Let’s Bust Some Trademark Myths!
Let’s bust some trademark myths! In this article we address the most common misconceptions about trademark protection. Trademark isn’t generally taught in courses and seminars for entrepreneurship, so it is no wonder that there is so much misunderstanding around it! Let’s talk about the four most common trademark myths out there.
Myth #1 – I registered my business name with my state so I own it.
Wrong! This is one of the most common trademark myths I encounter in my practice. Merely registering a business name with your state doesn’t give you trademark rights. Your state registration gives you the rights to use that name in your state – nowhere else. And many state registries will allow very similar names – just adding “the” or pluralizing a name might be enough to get it through.
Registering a fictitious name provides no legal rights at all. It just tells your customers who they are really doing business with so they know who to name in a lawsuit. If you want to own the legal rights to your name, file an application for trademark registration.
Myth #2 – I bought the domain so I own my name.
Again, wrong. Owning a domain name provides no legal rights. And in fact, if you bought the domain name of a registered trademark, the trademark owner may be able to force you to sign it over to them!
In addition, registering a name in your state or purchasing a domain does NOT necessarily mean that the name is available for your use. It is absolutely critical to do a trademark search before you start using a name to make sure you are not infringing the registered trademark of another business.
Myth #3 – I’m using the “tm” symbol so I’m protected.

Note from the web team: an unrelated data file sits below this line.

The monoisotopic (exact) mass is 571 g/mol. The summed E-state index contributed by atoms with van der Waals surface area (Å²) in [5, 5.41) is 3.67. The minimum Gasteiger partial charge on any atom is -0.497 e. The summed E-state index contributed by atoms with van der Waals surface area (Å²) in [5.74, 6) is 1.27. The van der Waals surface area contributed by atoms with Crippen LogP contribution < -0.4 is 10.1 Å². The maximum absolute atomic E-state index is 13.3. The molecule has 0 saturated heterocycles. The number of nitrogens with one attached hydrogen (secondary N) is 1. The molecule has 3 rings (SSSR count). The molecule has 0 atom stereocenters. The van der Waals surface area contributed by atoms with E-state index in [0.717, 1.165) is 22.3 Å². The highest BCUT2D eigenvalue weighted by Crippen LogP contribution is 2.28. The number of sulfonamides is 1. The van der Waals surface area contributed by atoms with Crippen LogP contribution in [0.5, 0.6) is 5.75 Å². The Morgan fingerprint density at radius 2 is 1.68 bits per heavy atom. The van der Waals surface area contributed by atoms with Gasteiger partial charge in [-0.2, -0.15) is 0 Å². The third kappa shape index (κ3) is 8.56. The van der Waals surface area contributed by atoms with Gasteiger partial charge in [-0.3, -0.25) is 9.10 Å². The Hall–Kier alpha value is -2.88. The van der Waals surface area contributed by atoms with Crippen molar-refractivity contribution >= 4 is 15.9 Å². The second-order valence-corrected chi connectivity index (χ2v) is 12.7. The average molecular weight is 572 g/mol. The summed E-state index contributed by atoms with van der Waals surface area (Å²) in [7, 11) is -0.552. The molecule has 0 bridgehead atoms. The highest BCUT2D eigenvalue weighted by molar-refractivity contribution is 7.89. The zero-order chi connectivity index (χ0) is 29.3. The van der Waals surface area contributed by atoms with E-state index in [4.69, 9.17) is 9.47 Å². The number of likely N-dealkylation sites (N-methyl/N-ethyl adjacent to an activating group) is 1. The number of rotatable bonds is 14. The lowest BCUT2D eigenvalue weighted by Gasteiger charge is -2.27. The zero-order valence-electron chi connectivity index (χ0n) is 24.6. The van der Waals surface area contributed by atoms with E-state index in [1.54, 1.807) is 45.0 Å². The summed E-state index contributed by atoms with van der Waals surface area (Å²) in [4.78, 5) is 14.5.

This common trademark myth stems from a misunderstanding of what the “tm” stands means. Yes, you have the right to use the ™ or SM designation even if you haven’t filed a trademark application with the USPTO. And yes, I advise my clients to do this. BUT, the ™ and SM designators do not confer any specific legal rights or protections! They merely provide notice to the public that you consider this mark to be your intellectual property and your presumed intent to file for a federal registration.
Even if you are using the ™ symbol, if another business files a registration for your mark, you lose. You have common law rights that protect you in your local geographical area – but theyl own the rights everywhere else, precluding you from ever expanding. You don’t get trademark rights to your name until you file a trademark application and it actually registers. Then you’ll use the ® symbol to tell the whole world that you own a registered trademark.
Myth #4 – I searched the USPTO and my mark isn’t there, so it’s available.
I can’t tell you how many potential clients I’ve heard this from. Just because you did not find an exact match in the USPTO database does not mean your mark is available. Until you’ve performed a Comprehensive Trademark Clearance Search, you have no idea how many potential marks you may be infringing or how many barriers to registration exist. Nothing you can do on your own, and nothing the discount search companies will provide you, will cover the scope of a true comprehensive trademark clearance search.
If you would like to explore locking down the legal rights to your brand, schedule a Trademark Discovery Call with me!